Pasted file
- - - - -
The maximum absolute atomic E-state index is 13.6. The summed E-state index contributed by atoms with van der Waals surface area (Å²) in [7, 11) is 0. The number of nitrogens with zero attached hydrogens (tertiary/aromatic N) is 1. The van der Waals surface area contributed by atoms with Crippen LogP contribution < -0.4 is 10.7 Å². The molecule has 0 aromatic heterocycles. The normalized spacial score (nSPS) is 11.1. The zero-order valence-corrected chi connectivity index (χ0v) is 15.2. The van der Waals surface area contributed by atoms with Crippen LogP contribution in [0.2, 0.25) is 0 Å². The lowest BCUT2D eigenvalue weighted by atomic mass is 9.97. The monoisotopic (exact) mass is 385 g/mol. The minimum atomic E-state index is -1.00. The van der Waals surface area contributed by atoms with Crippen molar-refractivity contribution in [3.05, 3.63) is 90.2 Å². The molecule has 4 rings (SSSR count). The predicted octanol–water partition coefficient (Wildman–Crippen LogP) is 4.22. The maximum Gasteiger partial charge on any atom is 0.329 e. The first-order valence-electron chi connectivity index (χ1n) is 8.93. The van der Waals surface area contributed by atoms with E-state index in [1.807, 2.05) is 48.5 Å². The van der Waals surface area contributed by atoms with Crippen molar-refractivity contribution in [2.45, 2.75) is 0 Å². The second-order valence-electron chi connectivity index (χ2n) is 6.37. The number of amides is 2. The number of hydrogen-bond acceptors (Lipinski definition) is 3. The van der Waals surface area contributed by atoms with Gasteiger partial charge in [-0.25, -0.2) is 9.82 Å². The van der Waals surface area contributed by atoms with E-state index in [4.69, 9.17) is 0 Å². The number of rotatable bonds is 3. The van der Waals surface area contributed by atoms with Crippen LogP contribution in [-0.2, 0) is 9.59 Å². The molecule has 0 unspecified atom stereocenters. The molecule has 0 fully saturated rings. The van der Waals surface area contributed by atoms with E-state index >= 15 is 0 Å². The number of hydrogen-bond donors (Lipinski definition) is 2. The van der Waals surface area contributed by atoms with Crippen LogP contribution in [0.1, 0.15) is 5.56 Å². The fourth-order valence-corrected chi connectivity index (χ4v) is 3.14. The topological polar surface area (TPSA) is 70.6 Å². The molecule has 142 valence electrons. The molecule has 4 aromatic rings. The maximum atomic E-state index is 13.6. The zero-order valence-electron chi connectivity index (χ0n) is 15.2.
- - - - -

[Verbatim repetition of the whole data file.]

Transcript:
The maximum absolute atomic E-state index is 13.6. The summed E-state index contributed by atoms with van der Waals surface area (Å²) in [7, 11) is 0. The number of nitrogens with zero attached hydrogens (tertiary/aromatic N) is 1. The van der Waals surface area contributed by atoms with Crippen LogP contribution < -0.4 is 10.7 Å². The molecule has 0 aromatic heterocycles. The normalized spacial score (nSPS) is 11.1. The zero-order valence-corrected chi connectivity index (χ0v) is 15.2. The van der Waals surface area contributed by atoms with Crippen LogP contribution in [0.2, 0.25) is 0 Å². The lowest BCUT2D eigenvalue weighted by atomic mass is 9.97. The monoisotopic (exact) mass is 385 g/mol. The minimum atomic E-state index is -1.00. The van der Waals surface area contributed by atoms with Crippen molar-refractivity contribution in [3.05, 3.63) is 90.2 Å². The molecule has 4 rings (SSSR count). The predicted octanol–water partition coefficient (Wildman–Crippen LogP) is 4.22. The maximum Gasteiger partial charge on any atom is 0.329 e. The first-order valence-electron chi connectivity index (χ1n) is 8.93. The van der Waals surface area contributed by atoms with E-state index in [1.807, 2.05) is 48.5 Å². The van der Waals surface area contributed by atoms with Crippen molar-refractivity contribution in [2.45, 2.75) is 0 Å². The second-order valence-electron chi connectivity index (χ2n) is 6.37. The number of amides is 2. The number of hydrogen-bond acceptors (Lipinski definition) is 3. The van der Waals surface area contributed by atoms with Gasteiger partial charge in [-0.25, -0.2) is 9.82 Å². The van der Waals surface area contributed by atoms with E-state index in [4.69, 9.17) is 0 Å². The number of rotatable bonds is 3. The van der Waals surface area contributed by atoms with Crippen LogP contribution in [-0.2, 0) is 9.59 Å². The molecule has 0 unspecified atom stereocenters. The molecule has 0 fully saturated rings. The van der Waals surface area contributed by atoms with E-state index >= 15 is 0 Å². The number of hydrogen-bond donors (Lipinski definition) is 2. The van der Waals surface area contributed by atoms with Crippen LogP contribution in [0.1, 0.15) is 5.56 Å². The fourth-order valence-corrected chi connectivity index (χ4v) is 3.14. The topological polar surface area (TPSA) is 70.6 Å². The molecule has 142 valence electrons. The molecule has 4 aromatic rings. The maximum atomic E-state index is 13.6. The zero-order valence-electron chi connectivity index (χ0n) is 15.2.